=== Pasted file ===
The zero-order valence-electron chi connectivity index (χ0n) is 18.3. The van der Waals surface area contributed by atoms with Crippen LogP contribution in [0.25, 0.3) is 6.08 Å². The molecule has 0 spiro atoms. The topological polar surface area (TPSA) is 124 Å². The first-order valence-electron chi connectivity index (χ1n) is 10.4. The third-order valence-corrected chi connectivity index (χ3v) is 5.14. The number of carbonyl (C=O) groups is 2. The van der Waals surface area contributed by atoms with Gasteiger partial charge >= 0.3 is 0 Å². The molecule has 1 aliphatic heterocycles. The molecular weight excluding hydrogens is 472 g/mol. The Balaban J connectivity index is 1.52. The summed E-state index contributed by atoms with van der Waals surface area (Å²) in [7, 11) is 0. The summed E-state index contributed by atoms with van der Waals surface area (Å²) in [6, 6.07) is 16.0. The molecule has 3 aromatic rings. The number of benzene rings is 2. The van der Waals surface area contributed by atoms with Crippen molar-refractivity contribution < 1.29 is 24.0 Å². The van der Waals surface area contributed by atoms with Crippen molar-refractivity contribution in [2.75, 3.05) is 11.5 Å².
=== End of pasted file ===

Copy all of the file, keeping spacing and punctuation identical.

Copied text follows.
The zero-order valence-electron chi connectivity index (χ0n) is 18.3. The van der Waals surface area contributed by atoms with Crippen LogP contribution in [0.25, 0.3) is 6.08 Å². The molecule has 0 spiro atoms. The topological polar surface area (TPSA) is 124 Å². The first-order valence-electron chi connectivity index (χ1n) is 10.4. The third-order valence-corrected chi connectivity index (χ3v) is 5.14. The number of carbonyl (C=O) groups is 2. The van der Waals surface area contributed by atoms with Gasteiger partial charge >= 0.3 is 0 Å². The molecule has 1 aliphatic heterocycles. The molecular weight excluding hydrogens is 472 g/mol. The Balaban J connectivity index is 1.52. The summed E-state index contributed by atoms with van der Waals surface area (Å²) in [7, 11) is 0. The summed E-state index contributed by atoms with van der Waals surface area (Å²) in [6, 6.07) is 16.0. The molecule has 3 aromatic rings. The number of benzene rings is 2. The van der Waals surface area contributed by atoms with Crippen molar-refractivity contribution < 1.29 is 24.0 Å². The van der Waals surface area contributed by atoms with Crippen molar-refractivity contribution in [2.75, 3.05) is 11.5 Å².